Rupture Disk Vent Safety
During a plant final completion punchlist walkdown, the EPR team observed a serious condition with steam rupture disk vent stack locations. The discharge point was face-high at an operator's platform.
These disks relieve pressure from a very large "reservoir" LP header at about 800F and perhaps 250psig. At some prior point, during early operations or commissioning these disks activated. The energy from this release had ripped insulation and metal jacketing from the above cold-reheat piping which was later partially repaired. However, the insulation is still imbedded in structural steel and other equipment in the area from the force of the release.
It is a serious safety concern when a standard design platform for personnel access is above the vent stack. If any personnel would have been located on the platform during this release, they would have no doubt been seriously injured or a possible fatality would have occurred.
Minimal. However, potential Owner risk is significant if a fatality occurs.
In this instance, the facility was combination of power and desalination on a scale that made it one of the largest in the world. It was routine for staff to use vehicles during the normal course of business due to its size.
In many plants fire systems are usually the subject of some scrutiny related to protection from vehicle damage. However, in this facility there was an extensive amount of process piping and dozens or perhaps hundreds of locations where underground piping emerged near roads to interconnect to above ground processes. This piping was glass reinforced plastic (GRP), or fiberglass. While a great material, it is fragile when subjected to impacts.
After a couple instances of non-destructive damage, the issue of protection was evaluated. In this case the piping was designed to ASME B31.3 and with some additional EPC contract language, it became clear bollards or other means of protection needed to be installed.
B31.3 refers to safety inherent in the piping by virtue of the materials of construction, methods of joining, and history of service reliability. Further,... Read more
Some savings, perhaps on the order for $250,000.
For plants where these processes are a material part of revenue, piping damage can take down a whole block for many days. In this instance one block outage (desalination) costs about $350,000/dy.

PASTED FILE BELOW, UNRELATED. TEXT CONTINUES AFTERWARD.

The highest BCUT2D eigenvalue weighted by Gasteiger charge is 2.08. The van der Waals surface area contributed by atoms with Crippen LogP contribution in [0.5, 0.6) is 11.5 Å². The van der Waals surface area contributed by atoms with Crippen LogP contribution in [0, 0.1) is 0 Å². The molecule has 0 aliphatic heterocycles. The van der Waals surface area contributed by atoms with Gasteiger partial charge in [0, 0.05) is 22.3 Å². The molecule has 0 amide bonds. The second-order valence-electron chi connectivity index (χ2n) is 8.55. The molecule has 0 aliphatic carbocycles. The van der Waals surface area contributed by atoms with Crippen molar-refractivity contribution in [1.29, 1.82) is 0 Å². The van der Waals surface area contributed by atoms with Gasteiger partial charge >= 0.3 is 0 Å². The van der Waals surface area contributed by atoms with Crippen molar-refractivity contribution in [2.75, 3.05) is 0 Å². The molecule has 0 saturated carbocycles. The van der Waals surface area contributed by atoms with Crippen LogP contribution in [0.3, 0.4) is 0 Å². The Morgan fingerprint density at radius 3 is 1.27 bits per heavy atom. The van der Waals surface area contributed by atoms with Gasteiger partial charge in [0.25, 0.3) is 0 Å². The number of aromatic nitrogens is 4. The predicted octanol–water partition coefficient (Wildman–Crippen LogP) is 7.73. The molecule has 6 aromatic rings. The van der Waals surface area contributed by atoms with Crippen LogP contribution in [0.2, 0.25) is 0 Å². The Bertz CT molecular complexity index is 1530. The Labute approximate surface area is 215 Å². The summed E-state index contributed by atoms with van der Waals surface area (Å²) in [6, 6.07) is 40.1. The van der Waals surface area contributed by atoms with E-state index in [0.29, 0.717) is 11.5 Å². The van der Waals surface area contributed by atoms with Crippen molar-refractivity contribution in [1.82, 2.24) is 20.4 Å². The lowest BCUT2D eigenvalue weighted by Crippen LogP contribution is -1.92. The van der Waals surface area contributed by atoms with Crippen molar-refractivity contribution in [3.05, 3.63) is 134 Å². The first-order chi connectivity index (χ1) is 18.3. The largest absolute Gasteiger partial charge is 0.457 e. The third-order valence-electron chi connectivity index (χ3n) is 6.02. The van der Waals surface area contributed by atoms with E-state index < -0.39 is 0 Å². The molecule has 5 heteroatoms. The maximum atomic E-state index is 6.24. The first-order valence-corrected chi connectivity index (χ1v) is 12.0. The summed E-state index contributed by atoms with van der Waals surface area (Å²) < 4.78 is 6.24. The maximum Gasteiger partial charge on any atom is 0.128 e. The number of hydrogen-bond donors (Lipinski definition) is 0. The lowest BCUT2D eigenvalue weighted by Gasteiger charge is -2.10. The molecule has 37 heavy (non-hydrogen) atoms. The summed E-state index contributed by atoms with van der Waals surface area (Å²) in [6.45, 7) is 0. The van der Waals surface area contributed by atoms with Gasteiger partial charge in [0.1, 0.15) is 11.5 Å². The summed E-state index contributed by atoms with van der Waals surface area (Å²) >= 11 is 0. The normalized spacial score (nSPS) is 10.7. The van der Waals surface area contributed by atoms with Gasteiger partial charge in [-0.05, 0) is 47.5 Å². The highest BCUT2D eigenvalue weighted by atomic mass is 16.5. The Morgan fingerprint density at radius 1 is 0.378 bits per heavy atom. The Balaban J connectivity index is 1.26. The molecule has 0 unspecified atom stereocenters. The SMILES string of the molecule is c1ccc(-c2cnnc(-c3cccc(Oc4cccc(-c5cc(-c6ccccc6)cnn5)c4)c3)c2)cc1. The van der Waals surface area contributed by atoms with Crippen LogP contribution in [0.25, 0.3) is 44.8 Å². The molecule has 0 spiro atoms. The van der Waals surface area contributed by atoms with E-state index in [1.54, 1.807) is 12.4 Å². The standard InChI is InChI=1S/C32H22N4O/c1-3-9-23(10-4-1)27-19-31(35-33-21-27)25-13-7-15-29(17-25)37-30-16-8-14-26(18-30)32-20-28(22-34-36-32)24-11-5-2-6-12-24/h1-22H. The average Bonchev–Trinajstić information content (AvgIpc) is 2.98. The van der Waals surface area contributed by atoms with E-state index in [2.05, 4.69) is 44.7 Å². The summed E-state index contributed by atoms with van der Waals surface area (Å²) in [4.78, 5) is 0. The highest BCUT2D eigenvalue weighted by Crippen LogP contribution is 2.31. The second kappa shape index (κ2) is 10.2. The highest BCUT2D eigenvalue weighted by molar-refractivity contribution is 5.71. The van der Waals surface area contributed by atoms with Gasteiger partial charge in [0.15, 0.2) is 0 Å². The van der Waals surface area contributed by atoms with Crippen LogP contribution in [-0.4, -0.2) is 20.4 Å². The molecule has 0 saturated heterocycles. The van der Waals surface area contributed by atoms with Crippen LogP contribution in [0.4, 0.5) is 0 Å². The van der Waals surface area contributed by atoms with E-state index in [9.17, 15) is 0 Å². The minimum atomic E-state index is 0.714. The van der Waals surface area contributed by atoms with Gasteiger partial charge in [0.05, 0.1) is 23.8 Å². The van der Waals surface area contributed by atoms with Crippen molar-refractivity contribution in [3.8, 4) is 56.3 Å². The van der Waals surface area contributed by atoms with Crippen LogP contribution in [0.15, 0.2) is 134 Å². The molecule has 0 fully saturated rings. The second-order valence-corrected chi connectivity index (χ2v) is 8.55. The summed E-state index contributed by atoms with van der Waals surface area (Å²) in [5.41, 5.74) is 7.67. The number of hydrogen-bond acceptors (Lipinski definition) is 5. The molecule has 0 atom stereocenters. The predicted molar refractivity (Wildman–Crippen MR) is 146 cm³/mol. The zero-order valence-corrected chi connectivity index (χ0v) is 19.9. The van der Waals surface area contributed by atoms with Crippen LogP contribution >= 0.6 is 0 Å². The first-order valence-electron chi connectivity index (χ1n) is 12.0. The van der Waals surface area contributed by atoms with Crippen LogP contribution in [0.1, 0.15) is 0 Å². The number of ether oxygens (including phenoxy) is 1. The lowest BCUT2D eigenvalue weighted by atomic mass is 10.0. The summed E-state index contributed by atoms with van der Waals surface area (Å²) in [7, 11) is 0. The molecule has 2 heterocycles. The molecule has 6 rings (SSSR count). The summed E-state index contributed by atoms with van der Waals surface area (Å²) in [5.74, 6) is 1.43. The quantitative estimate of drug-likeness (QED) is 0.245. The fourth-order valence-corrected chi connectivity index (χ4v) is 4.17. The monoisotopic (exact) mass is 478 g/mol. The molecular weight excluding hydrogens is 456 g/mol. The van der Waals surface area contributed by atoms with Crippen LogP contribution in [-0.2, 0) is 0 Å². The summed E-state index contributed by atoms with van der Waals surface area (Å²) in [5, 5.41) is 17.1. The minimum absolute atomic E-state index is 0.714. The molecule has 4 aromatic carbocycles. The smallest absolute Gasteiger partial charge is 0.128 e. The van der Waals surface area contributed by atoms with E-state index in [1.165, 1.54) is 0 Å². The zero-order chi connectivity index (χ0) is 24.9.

Piping insulation installation activity unfortunately occurs when crews are under a great deal of pressure to finish. Piping is almost always at or near critical path for any industrial power project. It gets rushed.
While that explanation is a hat tip to reality, it is not an excuse for the extraordinary poor quality exhibited in many new facilities. In these photos, the plants are not more than one year into COD and look 15 years old. Over time, these plants will get worse.
For owners, quick deterioration of piping insulation can cause several problems. Heat loss, safety, and general sense by O&M staff that the plant is not worth maintaining because it certainly doesn’t look like anyone ever cared. Many overlook this point, but O&M culture affects a plant, and a plant delivered in poor condition can also work against new management trying to instill a culture of personal ownership with new crews.
So, what about heat loss. Consider technically, a few inches of open insulation on steam piping allows as much heat loss as maybe a hundred feet of properly insulated pipe (... Read more
None, or perhaps a small savings.
High, though unknowable. Suggest it’s many millions of USD. The cost of thermal drag might be as high over time.
Sometimes good sense isn’t that common.
This is particularly true when it comes to safety gates at the top of access ladders. Contractors in developing regions often have a view that labor is so inexpensive, that making things is cheaper than buying items, especially if sourcing from outside the country.
Unfortunately, this ‘handmade’ product is just not of a suitable quality and the hardware provided for spring closures is equally bad. Keep in mind while viewing the photos, that companies make excellent bolt on plastic arms that last a very long time, work without fail, and are easy to install.
The importance of these items cannot be overstated and where they are absent or not working, an operator can be subjected to a nasty fall that could easily be fatal. OSHA is clear that this is not a small matter, thus the CFR 1910.23 standards that govern installation and use of such devices.
While seemingly minor, for owners that are in the process of developing specifications to attach EPC contracts, it is suggested that you pick a nice quality swing gate and allow the contractor... Read more
None. Probably cost more to fabricate a gate.
This issue is not about cost but prevention of injury and fatalities. Both can have a high financial and moral cost.